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Cherokee Charter To Use Media Center For Classroom Space

The school will transition to using classroom libraries in which grade-appropriate books and materials will be stored in classrooms.

Credit: Patch file
Credit: Patch file

Cherokee Charter Academy's plans to roll out a unique way to utilize space in its facility on Sixes Road is giving some parents heartburn.

Starting next school year, the school will transition the space currently used as its media center for classroom space. 

In turn, the school will roll out what it calls a classroom library model. 

In a letter sent to parents, Principal Dr. Scott O'Prey explains space at the facility, the former home of American Heritage Academy, "is at a premium." As such, Cherokee Charter this year has started using all classrooms, its small cafeteria and half of the media center for instructional space. 

"Many schools, both traditional public and charter, are using the classroom libraries model," he wrote. "Our sister school in Coweta County has used this model successfully for the past two years. Our plan for next year calls for transitioning to this model."

O'Prey said the school's book collection will be distributed using Lexile levels standards to classrooms, and students will be given "closer access" to books for independent and guided reading.

"This saves on transition times and allows the teachers on a grade level to swap books as needed," he added.

Additionally:

  • All middle school classes will be taught upstairs next year. 
  • All elementary classes will be downstairs. 
  • A computer lab for middle school will be placed on the second floor.
  • The current downstairs computer lab will be dedicated to elementary classes so the small cafeteria will not have to be used as instructional space.
  • With the school store moving off campus and the added classroom space from the other half of the library, the academy will be able to move the fifth-grade downstairs and meet the needs of students with disabilities.

"My staff is doing its best to be flexible and be good stewards of our space," O'Prey added.

O'Prey was not available for comment, but Charter Schools USA spokesperson Colleen Reynolds said the model has been implemented at all the company's schools and "is in fact, a trend that is spreading throughout the country."

"We have found it to be very successful for our students and have received positive feedback from parents and students alike," she added.

Charter Schools USA is Cherokee Charter Academy's parent company. 

Cherokee Charter, which has grades kindergarten through ninth, currently has 1,071 students enrolled at its Canton institution. It projects its enrollment will be 1,093 once the 2014-15 school year rolls around. It's unclear what the facility's student capacity is in the building, however.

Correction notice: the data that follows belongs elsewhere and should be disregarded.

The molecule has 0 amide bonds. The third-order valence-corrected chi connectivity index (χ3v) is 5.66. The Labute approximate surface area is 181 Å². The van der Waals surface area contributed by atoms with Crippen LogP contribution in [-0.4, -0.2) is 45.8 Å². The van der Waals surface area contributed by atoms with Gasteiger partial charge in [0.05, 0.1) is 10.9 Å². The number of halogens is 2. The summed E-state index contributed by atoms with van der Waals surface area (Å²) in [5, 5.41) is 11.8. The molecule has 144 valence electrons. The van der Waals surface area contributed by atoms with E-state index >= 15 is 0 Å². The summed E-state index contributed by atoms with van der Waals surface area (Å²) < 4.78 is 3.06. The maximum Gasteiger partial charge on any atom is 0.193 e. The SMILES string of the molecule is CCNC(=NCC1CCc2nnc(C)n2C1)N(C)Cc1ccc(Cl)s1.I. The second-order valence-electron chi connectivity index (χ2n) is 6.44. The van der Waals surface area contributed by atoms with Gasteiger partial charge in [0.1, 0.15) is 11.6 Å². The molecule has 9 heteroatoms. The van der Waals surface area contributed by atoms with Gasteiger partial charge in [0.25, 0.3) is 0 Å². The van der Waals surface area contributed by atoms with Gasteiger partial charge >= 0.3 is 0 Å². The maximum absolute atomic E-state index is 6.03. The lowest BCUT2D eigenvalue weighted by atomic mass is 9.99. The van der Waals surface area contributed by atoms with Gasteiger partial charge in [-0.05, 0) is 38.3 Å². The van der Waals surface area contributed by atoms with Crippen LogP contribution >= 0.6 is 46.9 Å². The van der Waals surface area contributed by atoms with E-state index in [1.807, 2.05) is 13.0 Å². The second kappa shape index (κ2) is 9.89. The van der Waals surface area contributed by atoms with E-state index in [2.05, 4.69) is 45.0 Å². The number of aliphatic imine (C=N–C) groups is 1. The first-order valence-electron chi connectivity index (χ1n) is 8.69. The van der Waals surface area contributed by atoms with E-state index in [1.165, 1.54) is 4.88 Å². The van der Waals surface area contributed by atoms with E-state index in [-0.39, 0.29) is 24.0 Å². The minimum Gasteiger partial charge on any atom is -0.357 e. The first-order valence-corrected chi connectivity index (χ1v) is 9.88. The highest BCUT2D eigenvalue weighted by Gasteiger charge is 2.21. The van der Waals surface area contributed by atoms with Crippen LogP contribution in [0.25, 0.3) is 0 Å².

The decision has not been embraced by some parents. A petition has been created to encourage the school to "save" its media center.

One parent, who asked not to be identified, said the parents weren't told of the decision until Wednesday.

The reason why parents enrolled their children in Cherokee Charter Academy is they like the push for heavy parental involvement and since the school only receives state funding, "a lot of the slack is picked up by the parents," the Canton mother said.

"The whole idea behind the media center is you have an experienced media specialist who fosters the love of reading," she added. 

She also said there are some students who may read below or above their current grade level and under the new model, won't have access to books that meets their abilities. 

She also said she and other parents have been disappointed with the lack of communication, which is a "slap in the face" as many parents are heavily involved in raising money to purchase supplies and materials needed for students.

Instead of shutting parents out of the process, the school should open up a dialogue and allow the parents to help them find space, this parent stated. The school currently has a cafe area that's not regularly used, which she said could possibly be converted into a media center.

Finally, the parent said she and others have been told the school does not plan to add any more students to their ranks. If that's the case, then it doesn't make sense to take away a much-needed resource from current students. 

John May 08, 2014 at 08:32 PM
This is one of the main reasons I am pro-charter school, but anti for-profit charter school. In the for-profit model, when its $$$$ vs. kids, kids lose every time.

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